TLC for winter emergency kits

Posted: Sunday, November 03, 2002

In my field of home economics, we have an internal joke that home economists teach what they need to learn. This article on winterizing your (my) automobile emergency kit is a prime example.

I'm a firm believer that preparing the vehicle for winter is imperative, especially in Alaska. I have to confess, though, my winter car kit is usually in terrible shape after the summer months. I find myself robbing the tissues, bandages, candy bars, snacks and matches from it over the course of the summer. It is, after all, an "emergency" kit and isn't hunger on the Sterling Highway an emergency?

If your winter emergency kit needs a little TLC, here are some ideas on getting it safely stocked up for winter.

Keep in mind traveling without planning and being prepared for bad weather or challenging road conditions is dangerous. It is important to prepare for the possibility of car trouble or an emergency by getting your car in shape for winter driving as well as assembling and carrying a winter automobile kit. Remember the avalanches of 2000? Emergencies do happen.

Many Alaskans carry safety and repair equipment in their vehicles year round. These items include: a good spare tire, tire wrench, jack, booster cables, sand, tow rope or chain, shovel, windshield cleaner fluid, flares, repair tools such as pliers, wrenches, pocket knife, nylon rope (at least 50 feet), flashlight with extra batteries, plastic whistle and a bright red or orange cloth for signaling. Always include a first-aid kit.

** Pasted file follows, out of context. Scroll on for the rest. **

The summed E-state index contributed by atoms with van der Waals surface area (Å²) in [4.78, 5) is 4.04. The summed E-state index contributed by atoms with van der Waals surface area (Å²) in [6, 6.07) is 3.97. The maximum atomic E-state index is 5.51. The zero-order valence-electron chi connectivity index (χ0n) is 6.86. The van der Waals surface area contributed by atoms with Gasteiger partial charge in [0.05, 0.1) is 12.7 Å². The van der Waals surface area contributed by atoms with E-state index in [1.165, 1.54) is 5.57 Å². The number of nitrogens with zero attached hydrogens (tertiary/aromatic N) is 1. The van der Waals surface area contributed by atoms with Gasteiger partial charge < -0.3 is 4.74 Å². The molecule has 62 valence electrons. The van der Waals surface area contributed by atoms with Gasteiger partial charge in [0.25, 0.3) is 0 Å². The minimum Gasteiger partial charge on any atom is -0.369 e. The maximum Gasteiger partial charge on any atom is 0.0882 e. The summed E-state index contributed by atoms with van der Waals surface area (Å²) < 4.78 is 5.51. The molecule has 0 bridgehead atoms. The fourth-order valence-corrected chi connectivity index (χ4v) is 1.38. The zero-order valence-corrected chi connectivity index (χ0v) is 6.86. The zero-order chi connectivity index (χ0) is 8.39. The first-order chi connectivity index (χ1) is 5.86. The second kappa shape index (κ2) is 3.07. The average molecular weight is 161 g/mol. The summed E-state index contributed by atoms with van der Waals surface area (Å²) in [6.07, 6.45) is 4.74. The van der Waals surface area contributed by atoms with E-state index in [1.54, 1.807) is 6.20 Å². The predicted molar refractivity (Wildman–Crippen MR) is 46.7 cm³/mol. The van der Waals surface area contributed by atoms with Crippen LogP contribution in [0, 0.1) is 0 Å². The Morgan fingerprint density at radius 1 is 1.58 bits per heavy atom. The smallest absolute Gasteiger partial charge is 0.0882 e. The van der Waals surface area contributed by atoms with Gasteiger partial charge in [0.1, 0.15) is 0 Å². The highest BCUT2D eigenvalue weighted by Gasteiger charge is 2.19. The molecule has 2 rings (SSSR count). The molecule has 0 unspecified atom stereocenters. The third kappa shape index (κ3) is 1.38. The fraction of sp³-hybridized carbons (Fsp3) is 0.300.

Keep clothing and bedding available in the vehicle throughout the winter months as survival gear. Use the layer system when selecting the clothing to go in your kit. These layers don't need to be fashionable but definitely functional.

Layer one is long underwear. Select a wicking type fabric such as polypropylene or silk. I put several pairs of socks and sock liners in my kit.

The second layer is a long-sleeved sweater, wool shirt or fleece and wool or fleece pants.

Layer three is an insulated jacket or parka. For head and face cover include a stocking cap, balaclava, and-or a knit scarf. Add a pair of mittens to your kit.

The fourth and final layer is a sleeping bag designed for winter use. Another option is a reflective space blanket, plus several blankets.

Clean, drinkable water is a must for your kit. Plan for the consumption of one to two quarts per day for each person traveling to prevent dehydration. Food helps boost morale. Select the emergency food to match the tastes and diets of the people traveling. Gorp (good ol' raisins and peanuts, plus chocolate chips or M&M's) is one suggestion.

Other supplies that can be a part of a winter kit is reading materials, a deck of cards, car games, pencils, stationery and a battery-operated radio (with batteries).

We have an excellent publication from North Dakota Extension Service on preparing for winter driving, titled, "Stalled, but Safe." For a free copy of this publication, call our Extension office at 262-5824 or toll free at (800) 478-5824.

Linda Tannehill is an agent at the Alaska Cooperative Extension Office. She is a home economist and involved in the 4-H/Youth Development programs. The Kenai Peninsula District Extension Office is at 43961 Kalifornsky Beach Road, Suite A, Soldotna, AK. The phone number is 262-5824 or toll-free at (800) 478-5824.

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